early in the day that the market slide
had reached a "blowoff" stage that
might lead to at least a short-term -Associated Press
rally. But those hopes were dashed as Traders on the floor of the NYSE wave and shout in frantic trading
the session passed. yesterday as popular stock indices plunger in extremely heavy trading.
The Dow Jones Industrials fell more than 500 points by day's end.
October 19: Tracking the Plummeting Dow
..,.-. ;p - 4 - e a --- - - - - 3 -- .-. -
11:30 a.m.: 2,121-08
2,100 -.-1:30p:05565 .
2,000 . - - . .
0:00 a: 25040 63
-Previous 1987 b
1,900 --Jan. 2 1,927.31 ...
.-----------------.............. ............:................................................... ........ .... -....
,800 ~ - .-.
'U' experts so
By JAMES BRAY
The 508-point blow dealt to the stock market
yesterday is not as bad as it sounds, said one
University economics professor. But he said a
resurgence of the bull market Wall Street has
enjoyed the past five years is unlikely to return.
Compared with the increase in stock prices of
more than 300 percent since 1982, the 22 percent
drop yesterday is "a relatively minor dip," said
Hal Varian, professor of Economics and Finance.
The latest fall in prices has negated much of
the 44 percent increase experienced by the market
over the eight months prior to the August peak
of over 2700. Yesterday the Dow Jones Industrial
Average tumbled from 2,246 to 1,738.
According to Varian, it is difficult to say how
the rest of the economy will respond.
The latest set of leading economic indicators,
which came out in August, predicted a stable
economy, but Economics Prof. Jeffrey Mackie-
Mason said "the stock market has proven to be a
good, but not perfect, indicator of the economy"
ee end of the bull market
in the past. He said he would "expect the
economy to head down in the next year."
The latest figures on the trade and federal
budget deficits may have been one of the many
factors that influenced the pull out of the market
'Compared to the percentage of
increase over the last five years,
this is a relatively minor dip.'
- Hal Varian, Economics prof.
by investors, whom Varian described as "looking
for an excuse to get out."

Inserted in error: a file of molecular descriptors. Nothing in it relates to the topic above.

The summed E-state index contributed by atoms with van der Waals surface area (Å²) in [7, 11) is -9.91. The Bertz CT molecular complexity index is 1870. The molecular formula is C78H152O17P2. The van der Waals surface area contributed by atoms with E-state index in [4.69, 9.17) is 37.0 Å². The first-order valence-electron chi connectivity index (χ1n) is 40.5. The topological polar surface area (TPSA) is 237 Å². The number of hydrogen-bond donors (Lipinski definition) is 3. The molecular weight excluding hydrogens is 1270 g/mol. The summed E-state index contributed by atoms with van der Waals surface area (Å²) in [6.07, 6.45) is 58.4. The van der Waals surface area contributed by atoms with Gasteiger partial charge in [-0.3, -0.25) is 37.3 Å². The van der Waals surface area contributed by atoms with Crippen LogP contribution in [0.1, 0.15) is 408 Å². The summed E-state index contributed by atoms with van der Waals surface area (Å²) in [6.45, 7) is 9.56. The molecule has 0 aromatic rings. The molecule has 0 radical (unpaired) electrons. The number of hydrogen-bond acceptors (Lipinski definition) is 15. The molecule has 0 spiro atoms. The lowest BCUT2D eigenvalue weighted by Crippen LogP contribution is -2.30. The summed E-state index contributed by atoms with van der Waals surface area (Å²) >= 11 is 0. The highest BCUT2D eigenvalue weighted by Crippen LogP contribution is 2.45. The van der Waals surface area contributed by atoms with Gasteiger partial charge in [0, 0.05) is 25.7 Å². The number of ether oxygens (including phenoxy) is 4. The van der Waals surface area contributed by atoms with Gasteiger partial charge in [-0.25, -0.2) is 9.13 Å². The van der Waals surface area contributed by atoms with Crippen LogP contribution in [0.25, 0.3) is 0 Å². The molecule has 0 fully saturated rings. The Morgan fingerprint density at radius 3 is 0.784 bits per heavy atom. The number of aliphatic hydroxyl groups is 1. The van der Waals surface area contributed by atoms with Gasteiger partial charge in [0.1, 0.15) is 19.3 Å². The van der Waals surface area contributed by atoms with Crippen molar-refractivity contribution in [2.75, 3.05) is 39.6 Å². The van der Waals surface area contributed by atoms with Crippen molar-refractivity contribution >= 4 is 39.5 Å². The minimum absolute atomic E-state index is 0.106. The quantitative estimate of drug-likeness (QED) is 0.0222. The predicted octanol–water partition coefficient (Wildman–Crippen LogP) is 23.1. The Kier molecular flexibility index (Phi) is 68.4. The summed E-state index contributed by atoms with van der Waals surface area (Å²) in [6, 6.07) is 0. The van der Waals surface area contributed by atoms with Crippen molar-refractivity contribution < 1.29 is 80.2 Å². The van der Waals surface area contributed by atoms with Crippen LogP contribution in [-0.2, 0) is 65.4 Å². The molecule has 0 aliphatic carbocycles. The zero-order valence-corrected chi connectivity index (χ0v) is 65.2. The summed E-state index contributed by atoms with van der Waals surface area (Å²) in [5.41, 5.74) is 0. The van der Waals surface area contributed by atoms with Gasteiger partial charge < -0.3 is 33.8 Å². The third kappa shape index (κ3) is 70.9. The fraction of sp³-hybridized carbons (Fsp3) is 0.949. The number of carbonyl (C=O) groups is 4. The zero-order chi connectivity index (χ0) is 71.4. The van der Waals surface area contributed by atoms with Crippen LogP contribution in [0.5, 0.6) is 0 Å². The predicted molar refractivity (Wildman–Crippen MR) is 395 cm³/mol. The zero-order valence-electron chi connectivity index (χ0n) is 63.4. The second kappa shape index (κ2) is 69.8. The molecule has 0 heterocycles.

Economics Prof. Paul Courant cited the
federal budget deficit as a causal factor. "In the
long run, this country has to get serious about
the federal deficit."
Concerns over the effect of higher interest
rates on the economy might have also fostered
part of the pessimism in the market as interest
rates last week hit a two-year high.
Stocks represent shares of ownership in
companies and therefore should theoretically be
valued at a level corresponding to companies'
worth. Companies sell stock to raise money for
But they also serve as an object on which
investors gamble. If they think stocks are going
up, they buy, without regard to the value of the
company. Thus, a "speculative bubble" can be
Varian said the "market had been over-valued
for a long time" and that the pessimism of
institutional investors was reflected in the drop in
stock prices earlier last week. This, in turn,
prompted private investors to pull out of the
market. The exodus of private investors was
demonstrated by the liquidation of mutual funds
during yesterday's flurry of trading, Varian said.
11 oo Noon
UAC loses money
on Hart speech
New women's home
proposed to council
The U.S. should end military
intervention in the Persian Gulf.
OPINION, Page 4
Celibate Rifles bust their guts.
ARTS, Page 7
Bo Schembechler leaves Univer-
By FAITH PENNICK
The University Activities Center
paid for about 80 percent of the total
cost of former Presidental candidate
Gary Hart's campus visit on Oct. 4.
qr%, looo ra noim t'A ire th
"If we couldn't handle i t
financially, then we would have said
'no' to the co-sponsorship," Green
According to Jim Speta, the vice
Tr..A.Ant fnr 'nn n-A"thp[ a . nt
By CARRIE LORANGER
A proposal to sell land to be used
as a home for displaced women was
undecided by the Ann Arbor City
Council as of press time last night.
But Councilmember David
T V7 -. . .. _/ 1 - - -1 ...!1 - . .
homeless, which closed September
11, would be donated to the city and
then sold to the association for a
nominal fee if the resolution passes.
The house, now located at 117 S.
Division St., would be moved to the